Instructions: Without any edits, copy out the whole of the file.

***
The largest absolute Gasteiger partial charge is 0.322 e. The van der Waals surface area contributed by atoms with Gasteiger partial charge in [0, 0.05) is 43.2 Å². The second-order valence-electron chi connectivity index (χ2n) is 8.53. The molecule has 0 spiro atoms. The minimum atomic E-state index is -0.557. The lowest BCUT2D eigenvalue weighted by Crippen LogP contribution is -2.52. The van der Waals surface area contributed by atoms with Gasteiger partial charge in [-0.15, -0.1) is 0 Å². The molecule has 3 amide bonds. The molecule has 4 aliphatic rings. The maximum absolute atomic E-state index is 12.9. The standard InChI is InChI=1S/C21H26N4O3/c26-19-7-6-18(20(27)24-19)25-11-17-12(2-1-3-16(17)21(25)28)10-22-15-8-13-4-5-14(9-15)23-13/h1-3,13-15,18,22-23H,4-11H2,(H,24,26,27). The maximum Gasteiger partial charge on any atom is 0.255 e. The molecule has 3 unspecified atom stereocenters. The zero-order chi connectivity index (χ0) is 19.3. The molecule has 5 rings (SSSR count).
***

The largest absolute Gasteiger partial charge is 0.322 e. The van der Waals surface area contributed by atoms with Gasteiger partial charge in [0, 0.05) is 43.2 Å². The second-order valence-electron chi connectivity index (χ2n) is 8.53. The molecule has 0 spiro atoms. The minimum atomic E-state index is -0.557. The lowest BCUT2D eigenvalue weighted by Crippen LogP contribution is -2.52. The van der Waals surface area contributed by atoms with Gasteiger partial charge in [-0.15, -0.1) is 0 Å². The molecule has 3 amide bonds. The molecule has 4 aliphatic rings. The maximum absolute atomic E-state index is 12.9. The standard InChI is InChI=1S/C21H26N4O3/c26-19-7-6-18(20(27)24-19)25-11-17-12(2-1-3-16(17)21(25)28)10-22-15-8-13-4-5-14(9-15)23-13/h1-3,13-15,18,22-23H,4-11H2,(H,24,26,27). The maximum Gasteiger partial charge on any atom is 0.255 e. The molecule has 3 unspecified atom stereocenters. The zero-order chi connectivity index (χ0) is 19.3. The molecule has 5 rings (SSSR count).